Southern Nevada’s construction sector started 2016 strong.
Employment spiked 8.3 percent year over year in February, as billion-dollar projects papered drawing boards across the Las Vegas Valley.
Right about now, you’re probably sighing: “Haven’t we been here before?”
Not exactly, industry observers say.
Sure, today’s building boom shares echoes of the market’s frenetic pace before 2007, when the building bust hijacked the local economy and held it hostage for half a decade.
But this time, the activity is manageable. Those surging growth rates come mostly from the fact that construction came to a standstill in the recession. Population growth, job gains and record visitor volumes mean the building sector should continue to expand at its rate today through 2016, and likely into 2017, experts say.
“While they look nothing like they did at the height of the market in 2006, the fundamentals within the construction industry look much more stable at their current levels,” said Brian Gordon, a principal in local economics research firm Applied Analysis. “The off-the-chart growth rates of a decade ago were clearly unsustainable. Our construction industry is better-positioned today.”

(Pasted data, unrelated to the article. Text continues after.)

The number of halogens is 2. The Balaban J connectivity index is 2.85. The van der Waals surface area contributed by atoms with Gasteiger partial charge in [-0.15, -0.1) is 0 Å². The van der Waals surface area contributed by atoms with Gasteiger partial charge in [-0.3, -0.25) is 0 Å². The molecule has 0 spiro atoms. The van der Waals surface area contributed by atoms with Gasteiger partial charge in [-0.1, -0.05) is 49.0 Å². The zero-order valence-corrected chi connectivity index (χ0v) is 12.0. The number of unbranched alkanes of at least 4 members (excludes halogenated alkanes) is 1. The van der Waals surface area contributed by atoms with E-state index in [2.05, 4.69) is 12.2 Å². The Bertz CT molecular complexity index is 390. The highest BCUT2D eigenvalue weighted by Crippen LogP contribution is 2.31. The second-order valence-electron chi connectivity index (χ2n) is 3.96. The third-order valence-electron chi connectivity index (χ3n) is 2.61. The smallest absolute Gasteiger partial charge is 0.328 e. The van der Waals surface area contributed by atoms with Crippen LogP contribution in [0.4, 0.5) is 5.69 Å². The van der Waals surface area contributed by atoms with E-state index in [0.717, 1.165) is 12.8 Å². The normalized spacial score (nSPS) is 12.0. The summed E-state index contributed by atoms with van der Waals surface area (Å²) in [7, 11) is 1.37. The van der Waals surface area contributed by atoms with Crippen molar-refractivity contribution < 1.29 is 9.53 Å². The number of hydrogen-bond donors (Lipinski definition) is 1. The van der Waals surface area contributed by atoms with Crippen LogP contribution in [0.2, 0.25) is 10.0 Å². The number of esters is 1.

A look at the numbers
Nowhere is Nevada’s construction bust more obvious than in its job numbers.
Building jobs peaked at 148,000 in 2006, and plummeted 68.4 percent to 46,700 in 2012.
Taxable sales traced to construction reached $144 million in January 2009 but dove 78 percent to $31.8 million in January 2012.
Those numbers have bounced back markedly in the last two years.
Employment is up 56.7 percent from its low, to 73,200 in February. Taxable sales were up 60.1 percent in January, the latest month with available numbers, to $50.9 million.
Mike Shohet, president of commercial construction trade group NAIOP Southern Nevada, said he sees the gains in his association’s membership rolls, which were up 10 percent year over year at the end of 2015 to more than 400.
Membership in the Nevada Contractors Association soared 25 percent from mid-2014 to the end of 2015, though it fell by nearly 40 percent in the downturn, added Sean Stewart, the group’s executive vice president.
“It’s definitely interesting times,” Stewart said. “When I speak with contractors and employees, there’s a lot of optimism. People are excited. They understand it’s a different growth pattern, and that it could potentially be very good for Nevada.”
That growth pattern has been broad, spreading to virtually every corner of the building industry.